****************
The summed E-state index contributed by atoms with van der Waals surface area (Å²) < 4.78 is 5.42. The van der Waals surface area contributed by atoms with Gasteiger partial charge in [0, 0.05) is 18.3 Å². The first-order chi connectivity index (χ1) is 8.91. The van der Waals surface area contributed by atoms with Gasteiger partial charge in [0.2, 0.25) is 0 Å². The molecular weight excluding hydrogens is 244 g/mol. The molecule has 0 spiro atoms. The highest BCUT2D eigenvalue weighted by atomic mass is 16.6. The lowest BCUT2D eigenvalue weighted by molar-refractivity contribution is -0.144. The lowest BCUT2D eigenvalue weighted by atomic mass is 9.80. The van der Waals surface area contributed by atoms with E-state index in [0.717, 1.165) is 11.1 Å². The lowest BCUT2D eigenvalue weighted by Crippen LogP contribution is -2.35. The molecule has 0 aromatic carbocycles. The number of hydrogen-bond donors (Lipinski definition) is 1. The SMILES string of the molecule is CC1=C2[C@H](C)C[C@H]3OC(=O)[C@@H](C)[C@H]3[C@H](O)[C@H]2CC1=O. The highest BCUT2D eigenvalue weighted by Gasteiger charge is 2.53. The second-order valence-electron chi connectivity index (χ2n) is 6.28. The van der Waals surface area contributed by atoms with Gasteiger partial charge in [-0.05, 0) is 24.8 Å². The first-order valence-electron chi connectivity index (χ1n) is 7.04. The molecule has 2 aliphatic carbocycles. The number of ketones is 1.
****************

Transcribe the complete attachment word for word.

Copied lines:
The summed E-state index contributed by atoms with van der Waals surface area (Å²) < 4.78 is 5.42. The van der Waals surface area contributed by atoms with Gasteiger partial charge in [0, 0.05) is 18.3 Å². The first-order chi connectivity index (χ1) is 8.91. The van der Waals surface area contributed by atoms with Gasteiger partial charge in [0.2, 0.25) is 0 Å². The molecular weight excluding hydrogens is 244 g/mol. The molecule has 0 spiro atoms. The highest BCUT2D eigenvalue weighted by atomic mass is 16.6. The lowest BCUT2D eigenvalue weighted by molar-refractivity contribution is -0.144. The lowest BCUT2D eigenvalue weighted by atomic mass is 9.80. The van der Waals surface area contributed by atoms with E-state index in [0.717, 1.165) is 11.1 Å². The lowest BCUT2D eigenvalue weighted by Crippen LogP contribution is -2.35. The molecule has 0 aromatic carbocycles. The number of hydrogen-bond donors (Lipinski definition) is 1. The SMILES string of the molecule is CC1=C2[C@H](C)C[C@H]3OC(=O)[C@@H](C)[C@H]3[C@H](O)[C@H]2CC1=O. The highest BCUT2D eigenvalue weighted by Gasteiger charge is 2.53. The second-order valence-electron chi connectivity index (χ2n) is 6.28. The van der Waals surface area contributed by atoms with Gasteiger partial charge in [-0.05, 0) is 24.8 Å². The first-order valence-electron chi connectivity index (χ1n) is 7.04. The molecule has 2 aliphatic carbocycles. The number of ketones is 1.